A British government agency used an Internet contest to name one of their new scientific vessels. It is no surprise then that the clear winner proposed by the public was “Boaty McBoatface”. Serves the agency right for being lazy and phoning it in. True to their word the government agency actually named it that. Meet “Boaty”:
Well, I couldn’t come up with a name for my post and I was going to mention that the tides are now shifting and making for better fishing opportunities for sight casters, soooooo… Tidey McTideface. Works good for indecision.
Before I talk tides I have a few updates. I was getting ready for my upcoming Jack Crevalle trip which consists of frantic casting to fast moving fish with big gear, so I thought I would practice with big poppers. I took the biggest saltwater poppers I had, which are small compared to the one the guide uses, and I caught a few bass. Actually had quite a bit of fun:
I also had the opportunity to fish one of my favorite Mississippi red fish holes, though the wind was high, very high, white caps and white streaks on the water high. So sight casting was out but I did manage to do some good, casting at wakes. Believe it or not, though these two fish have almost exactly the same spots on the same side, they are actually two different fish. Look closely. They were caught in two different bayous about 200 yards apart. Pretty cool.
My casting practice paid off for me, helping me deal with the wind. Unfortunately, I just couldn’t do any sight casting with the chop, muddy water and boat handling problems created by the wind. Surprisingly, my dynamic roll casting practice really paid off. I was on a point where I had some wakes and blow-ups 90 degrees to the wind (yes, you can still see wakes in choppy water). The stiff wind was coming over my right shoulder and there was tall grass on my left. Off-shoulder casting was pretty much out because of the close proximity of the grass. I found the best solution was casting downwind, doing a pick-up and setting an anchor just about a rod’s length away and then roll casting. I was able to cast to my target area easily.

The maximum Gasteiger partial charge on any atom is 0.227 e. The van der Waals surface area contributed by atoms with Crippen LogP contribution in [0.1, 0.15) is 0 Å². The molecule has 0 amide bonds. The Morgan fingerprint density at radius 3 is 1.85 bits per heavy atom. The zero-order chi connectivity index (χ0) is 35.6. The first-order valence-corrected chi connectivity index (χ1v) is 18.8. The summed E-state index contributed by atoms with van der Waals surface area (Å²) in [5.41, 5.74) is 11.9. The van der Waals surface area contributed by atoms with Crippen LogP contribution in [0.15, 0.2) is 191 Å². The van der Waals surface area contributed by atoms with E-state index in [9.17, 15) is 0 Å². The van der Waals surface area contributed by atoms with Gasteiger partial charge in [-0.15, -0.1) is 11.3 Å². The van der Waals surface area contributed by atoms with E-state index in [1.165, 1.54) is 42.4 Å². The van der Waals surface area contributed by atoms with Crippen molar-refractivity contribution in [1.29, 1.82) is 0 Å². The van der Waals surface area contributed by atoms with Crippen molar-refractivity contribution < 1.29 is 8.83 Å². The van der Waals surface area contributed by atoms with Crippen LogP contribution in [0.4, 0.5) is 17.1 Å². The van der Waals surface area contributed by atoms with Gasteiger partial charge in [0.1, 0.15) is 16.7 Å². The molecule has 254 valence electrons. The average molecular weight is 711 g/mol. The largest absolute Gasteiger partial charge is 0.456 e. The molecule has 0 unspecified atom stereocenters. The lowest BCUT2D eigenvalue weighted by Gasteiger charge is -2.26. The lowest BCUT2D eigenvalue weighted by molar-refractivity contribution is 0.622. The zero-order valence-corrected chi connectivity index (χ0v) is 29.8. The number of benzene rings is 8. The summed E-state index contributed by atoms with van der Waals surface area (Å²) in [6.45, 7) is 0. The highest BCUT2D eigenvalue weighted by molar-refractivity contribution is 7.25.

Ok, now for the tide info. This time of year the tide’s are beginning a subtle change into their winter patterns. I caught the fish shown above fishing the first good, July, early morning tide, where the high tide occurred about 7:30 AM. Though not as early as I would like, it was far better than the mostly noon high tides that we’ve had since the end of March. The water was a really good level during the sight window, the high winds just ruined it. Can’t do much about the wind.
The next early morning tide in my fishing area will be better, 4:49 AM on August 18. I like a high tide that is moderately high. Too high and the water can run too fast and muddies everything up. Then September and October where you can hardly not have a good tide, except for the slack tides of course.